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For Immediate Release: Dec. 20, 2006
Contact: Mary Stadick Smith - (605) 773-7228
New tool allows students to create personal learning plans
High school students across South Dakota now have access to a powerful academic and career planning tool. The Department of Education and the Education Assistance Corporation have teamed up to provide high school students with an online tool that allows them to create their own personal learning plan. The effort is part of the Governor’s 2010 Education Initiative.
“One of our major goals with 2010E is to increase the number of students who graduate from high school and go on to postsecondary education,” said Secretary of Education Rick Melmer. “This tool supports that goal by helping students, and their parents, create a plan that fits the student’s unique goals and helps to ensure a smooth transition from high school to higher education.”
The online software package, called Guidance Central, consists of three components. The first component introduces students to a variety of careers through video clips, quizzes and blogs. The second gauges the student’s skills, interests and values. It allows for side-by-side comparisons of careers, considering elements such as academic preparation and potential career earnings. The third component features practice tests to prepare students for college entrance exams.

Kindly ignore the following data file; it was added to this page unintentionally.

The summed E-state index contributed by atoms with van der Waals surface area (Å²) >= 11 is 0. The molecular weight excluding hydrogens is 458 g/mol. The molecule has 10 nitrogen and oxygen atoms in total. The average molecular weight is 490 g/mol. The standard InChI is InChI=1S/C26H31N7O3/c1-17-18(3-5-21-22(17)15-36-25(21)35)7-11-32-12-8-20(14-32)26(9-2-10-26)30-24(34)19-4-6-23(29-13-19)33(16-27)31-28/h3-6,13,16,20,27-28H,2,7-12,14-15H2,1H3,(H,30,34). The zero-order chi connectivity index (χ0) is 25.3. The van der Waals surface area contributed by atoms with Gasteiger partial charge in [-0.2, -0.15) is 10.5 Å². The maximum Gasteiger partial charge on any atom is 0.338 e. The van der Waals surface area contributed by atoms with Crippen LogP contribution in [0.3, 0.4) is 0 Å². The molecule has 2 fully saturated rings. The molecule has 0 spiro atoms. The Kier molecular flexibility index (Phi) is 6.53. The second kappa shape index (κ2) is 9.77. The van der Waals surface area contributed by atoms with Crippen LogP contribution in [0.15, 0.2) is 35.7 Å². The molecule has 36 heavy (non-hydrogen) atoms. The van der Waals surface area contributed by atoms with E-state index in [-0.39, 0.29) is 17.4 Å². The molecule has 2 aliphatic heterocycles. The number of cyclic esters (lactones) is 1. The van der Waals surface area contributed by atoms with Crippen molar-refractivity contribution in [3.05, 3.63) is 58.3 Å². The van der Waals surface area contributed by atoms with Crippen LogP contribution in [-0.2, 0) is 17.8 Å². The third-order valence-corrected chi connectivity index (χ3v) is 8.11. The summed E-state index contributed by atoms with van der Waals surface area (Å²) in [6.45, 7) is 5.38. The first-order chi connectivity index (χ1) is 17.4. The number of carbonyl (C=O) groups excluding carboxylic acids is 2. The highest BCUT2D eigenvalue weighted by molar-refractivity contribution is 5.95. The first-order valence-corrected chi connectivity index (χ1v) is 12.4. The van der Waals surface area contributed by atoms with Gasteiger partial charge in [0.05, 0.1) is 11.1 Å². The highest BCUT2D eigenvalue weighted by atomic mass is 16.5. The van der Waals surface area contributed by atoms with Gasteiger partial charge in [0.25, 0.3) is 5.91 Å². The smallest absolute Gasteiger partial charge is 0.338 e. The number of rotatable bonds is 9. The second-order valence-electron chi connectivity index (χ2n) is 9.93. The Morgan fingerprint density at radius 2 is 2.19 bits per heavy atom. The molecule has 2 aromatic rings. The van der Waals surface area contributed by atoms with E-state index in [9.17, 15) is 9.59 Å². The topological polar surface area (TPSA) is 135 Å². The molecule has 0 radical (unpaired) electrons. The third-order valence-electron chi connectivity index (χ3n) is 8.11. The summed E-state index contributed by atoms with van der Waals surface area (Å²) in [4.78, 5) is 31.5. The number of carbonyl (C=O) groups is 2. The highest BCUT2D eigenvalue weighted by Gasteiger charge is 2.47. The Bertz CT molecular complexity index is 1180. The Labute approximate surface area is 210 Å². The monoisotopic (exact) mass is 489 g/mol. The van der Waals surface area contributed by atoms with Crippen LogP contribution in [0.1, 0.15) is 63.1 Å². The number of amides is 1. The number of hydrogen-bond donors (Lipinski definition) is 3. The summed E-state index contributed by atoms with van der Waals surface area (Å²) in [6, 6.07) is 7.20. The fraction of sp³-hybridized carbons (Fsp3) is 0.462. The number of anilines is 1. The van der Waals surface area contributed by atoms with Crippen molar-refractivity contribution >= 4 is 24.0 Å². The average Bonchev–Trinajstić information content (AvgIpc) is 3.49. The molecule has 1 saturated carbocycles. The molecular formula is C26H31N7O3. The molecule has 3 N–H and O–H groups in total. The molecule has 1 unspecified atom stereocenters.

“Too often we see students enter higher education unprepared for a specific academic path,” Melmer said. “It’s not that their high school preparation wasn’t adequate. It’s more about making sure students’ academic experience in high school aligns with their postsecondary goals. This package pulls it all together.”
Students use the software to identify possible career paths, postsecondary schools that offer programs in the chosen area, and high school courses necessary to meet entrance requirements into a particular postsecondary program. All are key components of a personal learning plan.
The online software package is being provided free to schools by the Education Assistance Corporation in Aberdeen. “Education Assistance Corporation is committed to helping students and their families have access to the information and tools they need to make postsecondary education possible,” said Clark Wold, EAC’s president. “We’re pleased to partner with the Department of Education on this important project.”
To date, more than 165 schools and multidistricts have been trained to use the software package with their students. Private schools, tribal schools and schools operated by the Bureau of Indian Affairs in South Dakota also have access to the program.
Governor Rounds’ 2010 Education Initiative calls for South Dakota to become first in the nation for the percentage of students going on to college or technical school. Schools across South Dakota are implementing a variety of strategies which target that goal. Besides personal learning plans, these strategies include implementing more rigorous graduation requirements, senior projects, programs that connect K-12 schools to business, virtual learning, and one-to-one laptop initiatives through South Dakota’s Classroom Connections.